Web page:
Paul McCartney uses a different version of the Garbo technique—but because he sees that denying access only builds an appetite for more access, he lets the public Paul do the public things, and maintains a private person in a protected space. Nancy has talked about this extensively and well. For me, I think it’s summed up in Paul’s song “That Was Me“—which is itself the technique I’m talking about: Paul revealing something private (this split in how he thinks), in the most public way. This stratagem seems to be really successful, if you can pull it off. One can be known by the public, but also have a place out of publicity’s glare. I personally have never doubted that Paul McCartney is a Christian—but in that mellow, C of E by-way-of-the-Sixties manner. I also have never had any great caring one way or the other, so Paul is free to do, or not do, as he pleases.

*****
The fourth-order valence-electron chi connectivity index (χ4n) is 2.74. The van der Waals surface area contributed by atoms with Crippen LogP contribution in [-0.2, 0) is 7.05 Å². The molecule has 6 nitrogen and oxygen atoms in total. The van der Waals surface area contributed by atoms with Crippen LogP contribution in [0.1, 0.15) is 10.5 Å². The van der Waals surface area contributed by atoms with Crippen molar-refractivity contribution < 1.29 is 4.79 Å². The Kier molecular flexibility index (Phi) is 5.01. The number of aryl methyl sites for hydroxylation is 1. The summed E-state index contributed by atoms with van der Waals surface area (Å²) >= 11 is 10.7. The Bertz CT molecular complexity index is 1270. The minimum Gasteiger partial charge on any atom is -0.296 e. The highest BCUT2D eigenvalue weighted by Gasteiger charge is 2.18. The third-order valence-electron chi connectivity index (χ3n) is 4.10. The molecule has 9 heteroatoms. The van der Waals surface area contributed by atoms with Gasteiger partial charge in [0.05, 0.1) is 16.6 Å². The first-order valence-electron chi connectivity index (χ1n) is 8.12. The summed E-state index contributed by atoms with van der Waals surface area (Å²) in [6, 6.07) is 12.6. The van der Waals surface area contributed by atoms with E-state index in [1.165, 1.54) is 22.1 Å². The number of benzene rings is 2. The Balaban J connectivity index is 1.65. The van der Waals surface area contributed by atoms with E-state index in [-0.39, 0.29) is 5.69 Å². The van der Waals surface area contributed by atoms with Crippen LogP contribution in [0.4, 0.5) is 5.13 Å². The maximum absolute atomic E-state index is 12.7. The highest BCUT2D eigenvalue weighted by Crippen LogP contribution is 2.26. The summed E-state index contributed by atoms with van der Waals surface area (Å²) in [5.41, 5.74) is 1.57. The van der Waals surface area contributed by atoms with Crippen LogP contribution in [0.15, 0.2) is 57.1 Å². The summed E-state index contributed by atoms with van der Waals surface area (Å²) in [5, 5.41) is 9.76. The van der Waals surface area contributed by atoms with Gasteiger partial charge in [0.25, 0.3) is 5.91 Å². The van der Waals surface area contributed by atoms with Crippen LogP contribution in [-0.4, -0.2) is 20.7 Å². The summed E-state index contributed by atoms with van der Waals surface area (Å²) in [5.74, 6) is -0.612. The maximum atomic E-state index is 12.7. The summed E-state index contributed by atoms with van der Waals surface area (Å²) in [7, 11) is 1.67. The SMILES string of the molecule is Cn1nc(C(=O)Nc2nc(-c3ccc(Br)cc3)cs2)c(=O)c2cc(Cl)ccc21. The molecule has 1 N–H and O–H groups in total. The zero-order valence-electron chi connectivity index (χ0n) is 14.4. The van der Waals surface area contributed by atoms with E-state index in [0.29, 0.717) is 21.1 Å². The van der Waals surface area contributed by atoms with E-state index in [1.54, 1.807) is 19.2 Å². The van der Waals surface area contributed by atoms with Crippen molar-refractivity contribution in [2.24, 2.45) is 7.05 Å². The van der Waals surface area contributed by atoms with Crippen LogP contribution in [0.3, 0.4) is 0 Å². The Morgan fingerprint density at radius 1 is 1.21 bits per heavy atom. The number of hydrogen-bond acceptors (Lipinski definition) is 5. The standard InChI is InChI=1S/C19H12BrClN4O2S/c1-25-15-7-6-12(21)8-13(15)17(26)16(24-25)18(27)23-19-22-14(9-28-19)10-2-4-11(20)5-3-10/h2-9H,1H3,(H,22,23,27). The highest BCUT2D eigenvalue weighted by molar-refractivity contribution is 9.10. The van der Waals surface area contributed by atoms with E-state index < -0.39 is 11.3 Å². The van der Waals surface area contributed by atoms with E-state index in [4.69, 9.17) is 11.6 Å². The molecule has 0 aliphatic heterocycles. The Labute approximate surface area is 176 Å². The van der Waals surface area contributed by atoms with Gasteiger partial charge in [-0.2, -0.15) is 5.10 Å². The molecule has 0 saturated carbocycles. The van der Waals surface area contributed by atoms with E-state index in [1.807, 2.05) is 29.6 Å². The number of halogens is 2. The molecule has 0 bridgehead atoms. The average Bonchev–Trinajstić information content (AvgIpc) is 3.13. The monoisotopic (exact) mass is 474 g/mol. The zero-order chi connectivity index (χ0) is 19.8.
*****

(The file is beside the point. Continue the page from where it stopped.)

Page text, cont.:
Distorting Lennon and Christianity
When it comes to John and Jesus, evangelical Christian groups increasingly claim that he was on their side, but that’s a distortion for political gain. Just like it’s a distortion to claim that since John didn’t like taxes (what rich person does?) he was a Reaganite. A quick perusal of these stories show that they are a single source being propagated by the right-wing talking to itself. Right-wingers equate John Lennon with the Utopian Sixties, and since the mere existence of those years bother the heck out of them, “proving” that Lennon wasn’t really the hippie he seemed looms large for them.
But just like the Utopian Sixties had strong connections to Vatican II, there’s plenty of evidence that John Lennon was interested in Christianity—given his wide-ranging mind, how could he not be? And had he lived, it seems possible that he would’ve lent lip-service and support to groups and causes of every stripe, shady, saintly and in-between. (That’s why he thought people were unwise to look to celebrities to figure out what to think.)